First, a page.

The Dot View case is HTC’s official folio-style case specifically designed for the One M9. Like last year’s One M8 Dot View case, it features the same perforated cover to display notifications in a retro, dot matrix UI.
HTC has now added a raft of new case colours and more functionality such as the ability to play games, use live themes and control music playback. It’s still pricey at £35 and while it provides good protection, it’s still not an essential accessory for One M9 owners.
The Dot View look is largely the same as last year. The harder plastic cover clips onto the One M9’s metal back leaving space for the charging port and headphone jack. It also leaves the camera sensor exposed so you can take photos without taking the case off. HTC also offers some Dot View cases with a transparent plastic back, although having used both kinds, it’s certainly the cheaper-looking of the two options.
The second part is the soft-touch plastic flap, which sits over the screen and uses a similar magnetic technology to Apple’s smart iPad cover to automatically wake up the phone’s screen when lifted. The dot matrix-style holed design is still there with the small HTC logo halfway up the case plus a cut out for the microphone so you can still take calls.
Covering that gorgeous aluminium body with a layer of plastic still feels very odd to us, but it’s not particularly chunky and offers decent everyday protection. While it seems like a reasonably rugged and well built case, a fellow Dot View case user has found that the spine wears away quite badly after less than month’s use simply sitting inside their jeans pocket.
While we’ve not encountered the same problems, we do have some of the same niggles as we had with last year’s model. It’s still tricky to take photos with the rear camera, especially for landscape images just because of how flimsy the lid is. That lid also leaves smudges on the screen, so you’ll need to give it a good wipe down every now and then.
You can grab it in a multitude of colours with a choice of both loud and low key options. The grey and blue versions we tried certainly sit in the second of those categories, but if you want something a little louder, then there’s Candy Floss and Turquoise to choose from as well.
One of our biggest issues with the Dot View case is that it wasn’t all that useful. It’s still largely based around notifications and the gesture support but now those notifications are a little more customisable.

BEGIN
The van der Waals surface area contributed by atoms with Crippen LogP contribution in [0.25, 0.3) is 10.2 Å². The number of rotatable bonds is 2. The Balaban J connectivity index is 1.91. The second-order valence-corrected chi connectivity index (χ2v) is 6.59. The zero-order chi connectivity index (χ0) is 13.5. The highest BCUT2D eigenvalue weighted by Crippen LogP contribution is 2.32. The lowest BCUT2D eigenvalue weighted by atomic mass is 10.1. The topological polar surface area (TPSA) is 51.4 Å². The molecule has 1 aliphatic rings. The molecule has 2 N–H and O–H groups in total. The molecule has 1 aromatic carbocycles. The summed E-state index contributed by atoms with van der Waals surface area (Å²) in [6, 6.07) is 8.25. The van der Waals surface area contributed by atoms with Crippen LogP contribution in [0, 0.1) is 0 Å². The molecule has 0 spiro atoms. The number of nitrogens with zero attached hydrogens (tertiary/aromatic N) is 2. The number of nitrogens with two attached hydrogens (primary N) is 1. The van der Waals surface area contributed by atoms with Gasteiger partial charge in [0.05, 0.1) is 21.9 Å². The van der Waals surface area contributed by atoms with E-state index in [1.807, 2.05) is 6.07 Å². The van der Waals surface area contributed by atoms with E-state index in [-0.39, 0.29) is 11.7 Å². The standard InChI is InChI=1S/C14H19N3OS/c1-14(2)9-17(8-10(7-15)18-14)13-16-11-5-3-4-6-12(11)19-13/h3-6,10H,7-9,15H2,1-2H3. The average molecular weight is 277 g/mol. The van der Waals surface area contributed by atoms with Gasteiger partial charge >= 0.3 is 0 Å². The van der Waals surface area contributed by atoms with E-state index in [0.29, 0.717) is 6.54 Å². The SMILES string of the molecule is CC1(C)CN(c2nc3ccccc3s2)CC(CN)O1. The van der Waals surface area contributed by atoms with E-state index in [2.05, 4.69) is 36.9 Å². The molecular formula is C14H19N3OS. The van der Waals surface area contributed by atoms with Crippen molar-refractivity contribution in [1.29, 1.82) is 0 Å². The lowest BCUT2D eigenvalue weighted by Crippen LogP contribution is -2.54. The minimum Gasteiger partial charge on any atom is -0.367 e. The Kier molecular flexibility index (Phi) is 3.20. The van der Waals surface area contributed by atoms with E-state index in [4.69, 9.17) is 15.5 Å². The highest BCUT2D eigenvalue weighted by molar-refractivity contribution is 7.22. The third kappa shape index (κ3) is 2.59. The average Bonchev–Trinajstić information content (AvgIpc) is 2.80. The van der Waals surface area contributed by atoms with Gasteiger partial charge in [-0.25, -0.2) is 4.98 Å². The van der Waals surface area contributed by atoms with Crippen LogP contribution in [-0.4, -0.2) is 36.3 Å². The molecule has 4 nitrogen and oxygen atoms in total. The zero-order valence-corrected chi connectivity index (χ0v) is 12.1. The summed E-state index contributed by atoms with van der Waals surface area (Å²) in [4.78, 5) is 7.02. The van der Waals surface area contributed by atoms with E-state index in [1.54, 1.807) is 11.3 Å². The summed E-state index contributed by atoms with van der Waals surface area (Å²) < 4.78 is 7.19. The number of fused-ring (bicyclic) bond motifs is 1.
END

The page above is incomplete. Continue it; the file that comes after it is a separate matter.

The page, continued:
To set up Dot View preferences you’ll need to head to the Personalize section in the phone settings menu. Here you can decide how long the Dot View display remains turned on, which notifications can be viewed and the ability to bypass the security screen. Notification support now extends to Facebook, Gmail, Google+, Hangouts, Skype and Twitter.
There’s also a new Themes section following HTC’s decision to introduce a similar feature to the latest version of Sense. You can pick from around 30 themes, which include five holiday themed ones and a series of live animated themes options. You can also create your own from photos in your gallery. Not all images work well, so it’s good to keep things simple.
A very purposeful double tap on the front of the case or pressing the standby button will display the time and current temperature on the dot matrix display. If someone has sent you a message on Facebook and you haven’t already spotted it, a big app icon will appear on the front of the case. You can now swipe left or right on those icons to see multiple notifications or swipe up to open it. You will however still need to open the case to view those messages.
One of the best new features is the music playback support. Whether you’re using Spotify or HTC’s own music application, media controls appear on the case including track names letting you swipe to skip tracks and turn the volume up with a swipe.
This time around, HTC is also adding two new apps you can download for free from Google Play that support the Dot View and expand its uses. Once you’ve installed them both, they’ll appear inside the Dot View menu within the settings. The Dot Design app lets you sketch your own themes, whether it’s a free sketch using existing templates or doodling over your own smartphone pictures. Similarly, there’s a Dot View message option where you choose words instead of images to appear across the front of the Dot View case.
Dot Breaker is where you get to have some fun. Here you can play a version of the classic Breakout tilting the phone to move the paddle. You can pause and resume although playing this game uses the highest brightness display setting so it will put a dent in battery life.
The Dot View still feels a little gimmicky but in its latest guise it’s a lot more fun. There are more ways to personalise and if you like your themes you’re well catered for. The notification support has improved and we really like the addition of the music control support.
The design still throws up some issues. It’s still very difficult to view notifications in bright sunlight and it still gets in the way of taking photos. Better third party support would help justify what is still a lot of money to spend on a phone case. Shop around and you can get it for close to £25.
If you liked the idea of the Dot View case last year, and you’ve bought the One M9, then you’ll appreciate the new features.
Thanks to Mobile Fun for providing us with the Blue Official HTC One M9 Dot View case used in this review.